The dream of the ram and the goat
Please turn with me in your Bible to Daniel 8:1-27. In Daniel chapter 8, we read about another vision occurring in the reign of Belshazzar. As we aim to look at the big picture of this passage, we are encouraged to recall again that God is clearly concerned not simply to supply Daniel with facts about the future, but to reveal himself to Daniel and to show him the outlines of his great plan in history and to give him encouragement in his own service. While we look at this great plan that God is showing Daniel, there are three things that we observe in particular. First, we see the vision and interpretation of the ram with the two horns.
Secondly, we observe the vision and the interpretation of the goat with the horn between the eyes. Thirdly and finally, we see the vision and interpretation of the little horn.
I. The Ram with the Two Horns: the Persian Kingdom.
In verses 1-4, we read about the vision of the ram with two horns, and in verses 15-20, we are told explicitly the image of the ram represents the Persian Empire. We even know from extra biblical sources that the ram often times depicted Persia in the ancient world. In verse 4, the moving of the ram in all directions indicates the all-embracing expansion of the Persian kingdom. In relation, this vision also explains Daniel's authoritative interpretation of the handwriting on the wall regarding the demise of this kingdom in chapter 5. Daniel knew that the kingdom of Belshazzar was going to be conquered because the Lord had told him it was going to happen.
There is practical application for us even in the vision of the ram and the two horns because we ought to speak and act boldly like Daniel did before the king. What enabled Daniel to speak and act boldly is that he knew that his God was in control of the events of the world. Daniel was able to look Belshazzar in the eye and face him down because he knew his God ruled. We ought to know that also because our God does rule. The key is believing it enough to stand boldly and to act courageously. We are called to believe that God rules the events of history and remember that He rules history in righteousness. If we will believe that truth, we will be able to stand in the day of temptation.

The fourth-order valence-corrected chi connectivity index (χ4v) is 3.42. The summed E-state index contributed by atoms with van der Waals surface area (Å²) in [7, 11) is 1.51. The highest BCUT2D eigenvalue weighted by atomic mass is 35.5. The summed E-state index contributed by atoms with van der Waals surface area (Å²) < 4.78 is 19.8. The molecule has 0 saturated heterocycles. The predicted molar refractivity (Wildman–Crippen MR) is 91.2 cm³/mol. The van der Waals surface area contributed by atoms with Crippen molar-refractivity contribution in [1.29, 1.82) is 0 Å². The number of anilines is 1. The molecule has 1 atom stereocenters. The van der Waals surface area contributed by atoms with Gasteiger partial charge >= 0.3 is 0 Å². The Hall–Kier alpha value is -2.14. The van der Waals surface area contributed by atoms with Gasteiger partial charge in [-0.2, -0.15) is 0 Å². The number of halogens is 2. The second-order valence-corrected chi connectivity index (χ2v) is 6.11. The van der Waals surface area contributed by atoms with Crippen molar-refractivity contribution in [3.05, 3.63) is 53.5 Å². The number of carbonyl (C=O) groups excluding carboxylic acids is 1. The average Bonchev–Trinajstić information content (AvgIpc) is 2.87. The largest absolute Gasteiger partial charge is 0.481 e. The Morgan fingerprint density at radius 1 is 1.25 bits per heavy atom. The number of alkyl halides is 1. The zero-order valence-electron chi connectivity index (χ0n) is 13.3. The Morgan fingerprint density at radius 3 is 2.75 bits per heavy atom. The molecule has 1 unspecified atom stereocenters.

II. The Goat with the Horn between the Eyes: the Greek Empire of Alexander the Great.
In verses 5-8, we read about Daniel’s second vision and then its interpretation in verses 21-22. The conspicuous horn between the eyes of the male goat is a clear reference to Alexander the Great who was a general in the Greek army at the age of 21. He had conquered the world as far as India by the age of 26. In fact, the reference to the goat who covered land without touching it is a reference to the speed of the conquest of the great king. The ram described in verses 1-4 is overthrown by this goat. It is in the complete destruction of the Persian army by Alexander the Great that we see the breaking of the ram's power. But immediately afterwards we are told that the large horn, Alexander, is broken and four horns replace him. These represent the division of Alexander's Greek kingdom. But in this vision immediately the attention shifts to the little horn that grows towards the east and towards the glorious land. This little horn is going to represent one of the small kingdoms that comes out of Alexander's kingdom. This little horn would not have been our interest because of the greatness of Alexander, but from God's perspective, that little horn is the focus of the vision and that reminds us that God views history differently than we do. God measures nations by how they treat His people. And this little horn was going to do great damage to the nation of Israel and to the people of God. And so this little horn is the focus of the vision for the remainder of the chapter. Why? Because what is important in history as far as God is concerned is what is happening to His people.